Whey is a by-product of cheese-making that finds uses in a range of finished products, such as beverages, ice cream, yoghurt, bread and cookies etc, to add texture or protein. But because of the carotenoids in it, whey is naturally a green-yellow colour; when annatto is used to make more orange-coloured cheeses, the resulting whey has a more orange colour, too.
According to DSM, coloured is not very well received on the market, as it cannot be used for end products that are white. Whiter whey ingredients can command a higher price than coloured variants, with general market prices for commercial whey products varying between €75 and €125.
In the past, whey processors have tended to use hydrogenperoxide or benzylperoxide to bleach their whey, DSM says this practice brings its own problems: It is said to create off-flavours and irregularities in the protein levels.
“Achieving the desired white colour is a priority for manufacturers in terms of securing a price premium, but this cannot be at the expense of taste or functionality – which is the downside of using traditional bleaching methods,” said Rutger van Rooijen, new business development manager at DSM Food Specialties.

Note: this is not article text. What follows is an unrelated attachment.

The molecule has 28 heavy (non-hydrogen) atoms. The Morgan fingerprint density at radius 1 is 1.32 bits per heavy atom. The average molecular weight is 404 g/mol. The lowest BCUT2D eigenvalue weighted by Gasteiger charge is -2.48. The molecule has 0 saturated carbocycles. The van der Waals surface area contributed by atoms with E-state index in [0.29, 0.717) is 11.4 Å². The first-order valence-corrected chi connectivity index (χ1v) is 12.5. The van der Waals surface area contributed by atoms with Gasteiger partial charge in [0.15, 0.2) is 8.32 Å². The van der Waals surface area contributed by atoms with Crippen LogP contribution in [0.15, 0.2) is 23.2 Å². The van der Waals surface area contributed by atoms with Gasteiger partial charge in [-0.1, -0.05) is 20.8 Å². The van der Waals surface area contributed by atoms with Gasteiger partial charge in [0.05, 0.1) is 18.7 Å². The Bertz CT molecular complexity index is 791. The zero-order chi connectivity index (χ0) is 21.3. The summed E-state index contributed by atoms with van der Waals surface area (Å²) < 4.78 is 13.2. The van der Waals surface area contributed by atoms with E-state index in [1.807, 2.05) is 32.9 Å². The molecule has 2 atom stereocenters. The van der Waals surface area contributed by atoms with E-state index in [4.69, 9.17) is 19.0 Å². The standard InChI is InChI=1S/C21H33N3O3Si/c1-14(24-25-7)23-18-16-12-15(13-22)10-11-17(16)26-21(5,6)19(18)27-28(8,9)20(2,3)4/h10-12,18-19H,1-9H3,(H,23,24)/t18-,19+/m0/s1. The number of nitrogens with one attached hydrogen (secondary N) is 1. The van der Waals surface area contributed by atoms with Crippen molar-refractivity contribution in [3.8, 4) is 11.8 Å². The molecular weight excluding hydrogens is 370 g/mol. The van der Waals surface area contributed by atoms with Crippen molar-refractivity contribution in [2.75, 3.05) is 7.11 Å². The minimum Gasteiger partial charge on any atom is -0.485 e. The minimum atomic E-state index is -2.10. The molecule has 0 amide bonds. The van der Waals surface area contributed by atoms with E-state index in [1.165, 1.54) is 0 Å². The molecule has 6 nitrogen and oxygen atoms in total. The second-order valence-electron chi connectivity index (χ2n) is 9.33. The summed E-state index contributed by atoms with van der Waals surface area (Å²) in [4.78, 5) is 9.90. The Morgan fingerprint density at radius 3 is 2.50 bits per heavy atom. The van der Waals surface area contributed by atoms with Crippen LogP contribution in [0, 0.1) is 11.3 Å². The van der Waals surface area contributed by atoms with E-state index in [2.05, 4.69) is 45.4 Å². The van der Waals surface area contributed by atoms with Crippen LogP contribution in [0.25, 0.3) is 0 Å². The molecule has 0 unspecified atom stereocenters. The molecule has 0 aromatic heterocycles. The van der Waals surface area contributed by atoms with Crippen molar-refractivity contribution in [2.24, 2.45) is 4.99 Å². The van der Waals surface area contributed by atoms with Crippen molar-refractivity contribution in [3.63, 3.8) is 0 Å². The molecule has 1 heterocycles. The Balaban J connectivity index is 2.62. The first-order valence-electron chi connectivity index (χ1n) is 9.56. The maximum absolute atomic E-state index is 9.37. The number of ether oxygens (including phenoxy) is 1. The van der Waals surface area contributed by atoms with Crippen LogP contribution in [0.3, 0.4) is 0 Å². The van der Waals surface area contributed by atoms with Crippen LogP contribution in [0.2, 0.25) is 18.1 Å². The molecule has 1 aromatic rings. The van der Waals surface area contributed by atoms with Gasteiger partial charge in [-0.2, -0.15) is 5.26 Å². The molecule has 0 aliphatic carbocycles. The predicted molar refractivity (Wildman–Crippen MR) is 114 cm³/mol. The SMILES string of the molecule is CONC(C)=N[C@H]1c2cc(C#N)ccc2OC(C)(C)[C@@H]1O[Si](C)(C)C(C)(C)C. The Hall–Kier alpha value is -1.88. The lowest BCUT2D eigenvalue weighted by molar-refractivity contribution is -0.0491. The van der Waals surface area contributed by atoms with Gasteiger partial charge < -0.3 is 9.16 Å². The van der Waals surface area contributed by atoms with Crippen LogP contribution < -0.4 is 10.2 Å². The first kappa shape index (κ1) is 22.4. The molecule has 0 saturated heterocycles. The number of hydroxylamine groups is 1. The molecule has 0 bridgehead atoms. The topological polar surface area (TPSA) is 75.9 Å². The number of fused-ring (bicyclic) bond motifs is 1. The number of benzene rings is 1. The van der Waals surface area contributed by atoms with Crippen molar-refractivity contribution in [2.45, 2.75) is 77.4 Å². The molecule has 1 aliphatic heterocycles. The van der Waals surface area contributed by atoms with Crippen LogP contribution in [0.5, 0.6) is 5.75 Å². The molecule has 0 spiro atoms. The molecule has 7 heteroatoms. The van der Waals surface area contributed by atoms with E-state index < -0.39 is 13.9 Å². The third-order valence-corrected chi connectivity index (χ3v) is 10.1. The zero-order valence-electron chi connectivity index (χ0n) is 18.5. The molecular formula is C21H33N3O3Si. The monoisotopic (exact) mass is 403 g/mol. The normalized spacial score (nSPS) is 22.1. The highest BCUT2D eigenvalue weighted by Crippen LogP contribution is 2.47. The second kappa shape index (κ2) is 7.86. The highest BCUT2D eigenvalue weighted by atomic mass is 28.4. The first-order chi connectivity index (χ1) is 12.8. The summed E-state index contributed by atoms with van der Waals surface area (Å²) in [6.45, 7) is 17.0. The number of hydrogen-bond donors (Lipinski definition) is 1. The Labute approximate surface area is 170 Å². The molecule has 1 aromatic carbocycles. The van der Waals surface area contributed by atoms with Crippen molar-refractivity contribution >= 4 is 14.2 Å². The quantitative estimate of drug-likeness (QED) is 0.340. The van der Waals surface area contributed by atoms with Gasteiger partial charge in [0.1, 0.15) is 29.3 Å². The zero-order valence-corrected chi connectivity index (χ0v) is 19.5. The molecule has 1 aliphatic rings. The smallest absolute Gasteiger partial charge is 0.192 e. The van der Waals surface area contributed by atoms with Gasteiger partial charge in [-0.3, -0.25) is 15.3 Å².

The new enzyme is a fungal peroxidase called MaxiBright. It is said to hydrolyse the molecules that are responsible for the colouration, rendering white without the use of harsh chemicals and preserving the whey’s integrity. It does not produce off-flavours, but means the whey still has a ‘clean’ taste, the company says.
The company first introduced MaxiBright to the food industry at the FiE trade show in Frankfurt this week. The first market to receive it is Europe, but global roll-out is planned for 2010.
A spokesperson told FoodNavigator.com that the product is aimed at whey processors. The first introduction is intended for dairy applications, but other applications are in development.
The company says several patents are pending for MaxiBright.